Age-specific reference ranges for prostate specific antigen in young men: Retrospective study from the national defense university

Joshua D. Hartzell, Tzu Cheg Kao, John C. Holland, Stephen R. Holt, Judd W. Moul*

*Corresponding author for this work

Research output: Contribution to journalArticlepeer-review

5 Scopus citations


Objectives: While controversial, the use of prostate specific antigen (PSA) testing is common and may reduce the morbidity and mortality associated with prostate cancer. The use of age-specific reference ranges (ASRRs) has been suggested to increase the sensitivity of the PSA test in younger men. The objective of this study was to determine the normal age-specific reference ranges for a large group of clinically cancer-free men and to compare these findings with similar studies. Materials and Methods: A retrospective chart review of PSA values was conducted on 1199 students from the National Defense University, Fort McNair, Washington, DC, who were matriculating between 1994 and July 1999. The AsXYM system using MEIA technology with monoclonal antibodies from Abbott laboratories was used to determine the PSA values. The mean, median, 95th percentile, 99th percentile, and range were calculated for each decade. Results: A total of 1123 students between the ages of 30 and 59 were included in the study (1105 with PSA levels ≤ 4.0 ng/ml). The largest number of students (67.4%) fell in the 40-49-year-old group. The median PSA level was 0.74 ng/ml. There was a significant correlation between age and PSA level for the 40-59-year-old age group (r = 0.06, p = 0.044). There was no significant correlation between age and PSA for the 40-49-year-old age group (r = 0.048, p = 0.192). The median PSA value and the 95th percentile increased from 0.7 and 2.3, respectively, in the 40-49-year-old age group to 0.8 and 2.7, respectively, in the 50-59-year-old age group. Conclusions: The results of this study indicate that PSA values in young men are quite low. The 95th percentile of PSA levels for men in their 40s and 50s was 2.3 and 2.7 ng/ml, respectively, which is significantly lower than the traditional normal value of 4.0 ng/ml. Although further prospective studies are needed, our data suggest that a lower PSA value threshold of 2.0 to 2.5 ng/ml for younger men is reasonable to dictate further evaluation.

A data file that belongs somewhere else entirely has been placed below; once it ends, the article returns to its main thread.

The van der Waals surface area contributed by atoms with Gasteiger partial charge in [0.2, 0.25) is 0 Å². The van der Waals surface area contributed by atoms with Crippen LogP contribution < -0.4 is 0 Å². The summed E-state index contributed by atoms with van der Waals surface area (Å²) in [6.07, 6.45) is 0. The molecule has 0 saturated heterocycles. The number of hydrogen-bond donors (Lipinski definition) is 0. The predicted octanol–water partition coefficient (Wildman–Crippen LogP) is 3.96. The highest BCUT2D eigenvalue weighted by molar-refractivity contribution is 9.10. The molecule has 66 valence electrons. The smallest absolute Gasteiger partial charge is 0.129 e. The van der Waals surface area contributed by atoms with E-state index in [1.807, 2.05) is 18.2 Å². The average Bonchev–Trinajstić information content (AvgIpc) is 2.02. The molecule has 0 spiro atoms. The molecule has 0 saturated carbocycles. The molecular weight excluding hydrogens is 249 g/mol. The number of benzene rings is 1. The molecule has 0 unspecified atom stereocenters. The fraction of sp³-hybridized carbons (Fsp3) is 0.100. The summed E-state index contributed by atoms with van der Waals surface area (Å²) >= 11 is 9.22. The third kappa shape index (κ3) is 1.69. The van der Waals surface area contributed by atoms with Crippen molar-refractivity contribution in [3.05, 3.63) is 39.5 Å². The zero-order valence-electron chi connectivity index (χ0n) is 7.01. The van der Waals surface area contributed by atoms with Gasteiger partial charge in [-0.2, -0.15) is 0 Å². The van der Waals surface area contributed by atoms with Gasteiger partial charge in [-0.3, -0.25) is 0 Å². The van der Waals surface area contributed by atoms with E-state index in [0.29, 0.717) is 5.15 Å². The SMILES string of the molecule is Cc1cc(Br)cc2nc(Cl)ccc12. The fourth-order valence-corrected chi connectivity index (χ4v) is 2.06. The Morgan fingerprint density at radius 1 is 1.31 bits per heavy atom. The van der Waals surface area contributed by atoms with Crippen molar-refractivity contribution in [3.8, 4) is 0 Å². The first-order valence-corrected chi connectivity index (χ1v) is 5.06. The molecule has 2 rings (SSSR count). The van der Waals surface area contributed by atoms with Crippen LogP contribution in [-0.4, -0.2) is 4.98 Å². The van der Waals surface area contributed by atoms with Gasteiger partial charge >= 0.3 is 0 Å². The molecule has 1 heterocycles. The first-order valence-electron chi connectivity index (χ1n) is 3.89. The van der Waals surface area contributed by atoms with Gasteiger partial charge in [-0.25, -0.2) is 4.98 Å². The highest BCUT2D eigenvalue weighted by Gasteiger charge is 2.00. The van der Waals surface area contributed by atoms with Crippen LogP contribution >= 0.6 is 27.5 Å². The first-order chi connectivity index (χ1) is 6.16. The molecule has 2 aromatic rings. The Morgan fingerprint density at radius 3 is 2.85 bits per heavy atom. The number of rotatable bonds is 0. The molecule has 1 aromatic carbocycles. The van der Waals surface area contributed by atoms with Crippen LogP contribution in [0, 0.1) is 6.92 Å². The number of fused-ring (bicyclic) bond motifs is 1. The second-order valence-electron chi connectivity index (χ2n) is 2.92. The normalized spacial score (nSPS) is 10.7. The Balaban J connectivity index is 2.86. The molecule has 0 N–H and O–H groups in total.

Original languageEnglish
Pages (from-to)36-41
Number of pages6
JournalProstate Journal
Issue number1
StatePublished - 2001
Externally publishedYes


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